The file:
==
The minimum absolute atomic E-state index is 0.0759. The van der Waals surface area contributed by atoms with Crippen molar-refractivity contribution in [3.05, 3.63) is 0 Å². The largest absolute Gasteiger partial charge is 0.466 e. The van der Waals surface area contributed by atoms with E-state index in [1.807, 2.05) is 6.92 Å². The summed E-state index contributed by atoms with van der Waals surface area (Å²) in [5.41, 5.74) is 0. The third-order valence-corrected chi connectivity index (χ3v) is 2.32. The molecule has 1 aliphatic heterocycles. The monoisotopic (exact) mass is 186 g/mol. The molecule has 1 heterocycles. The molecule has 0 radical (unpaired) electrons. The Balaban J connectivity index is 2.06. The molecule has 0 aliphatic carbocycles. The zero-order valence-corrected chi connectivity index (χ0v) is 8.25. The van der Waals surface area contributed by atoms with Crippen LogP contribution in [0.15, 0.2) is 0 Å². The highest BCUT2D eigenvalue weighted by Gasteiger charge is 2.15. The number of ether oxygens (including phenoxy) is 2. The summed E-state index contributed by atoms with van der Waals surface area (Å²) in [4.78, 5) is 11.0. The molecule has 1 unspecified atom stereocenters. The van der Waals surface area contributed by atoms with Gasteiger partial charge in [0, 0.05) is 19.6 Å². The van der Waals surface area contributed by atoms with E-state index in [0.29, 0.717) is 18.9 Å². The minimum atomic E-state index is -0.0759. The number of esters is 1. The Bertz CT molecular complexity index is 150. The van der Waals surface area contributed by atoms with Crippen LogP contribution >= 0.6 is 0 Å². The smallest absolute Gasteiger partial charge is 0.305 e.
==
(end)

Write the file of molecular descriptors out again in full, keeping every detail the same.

The minimum absolute atomic E-state index is 0.0759. The van der Waals surface area contributed by atoms with Crippen molar-refractivity contribution in [3.05, 3.63) is 0 Å². The largest absolute Gasteiger partial charge is 0.466 e. The van der Waals surface area contributed by atoms with E-state index in [1.807, 2.05) is 6.92 Å². The summed E-state index contributed by atoms with van der Waals surface area (Å²) in [5.41, 5.74) is 0. The third-order valence-corrected chi connectivity index (χ3v) is 2.32. The molecule has 1 aliphatic heterocycles. The monoisotopic (exact) mass is 186 g/mol. The molecule has 1 heterocycles. The molecule has 0 radical (unpaired) electrons. The Balaban J connectivity index is 2.06. The molecule has 0 aliphatic carbocycles. The zero-order valence-corrected chi connectivity index (χ0v) is 8.25. The van der Waals surface area contributed by atoms with Crippen LogP contribution in [0.15, 0.2) is 0 Å². The highest BCUT2D eigenvalue weighted by Gasteiger charge is 2.15. The number of ether oxygens (including phenoxy) is 2. The summed E-state index contributed by atoms with van der Waals surface area (Å²) in [4.78, 5) is 11.0. The molecule has 1 unspecified atom stereocenters. The van der Waals surface area contributed by atoms with Gasteiger partial charge in [0, 0.05) is 19.6 Å². The van der Waals surface area contributed by atoms with E-state index in [0.29, 0.717) is 18.9 Å². The minimum atomic E-state index is -0.0759. The number of esters is 1. The Bertz CT molecular complexity index is 150. The van der Waals surface area contributed by atoms with Crippen LogP contribution >= 0.6 is 0 Å². The smallest absolute Gasteiger partial charge is 0.305 e.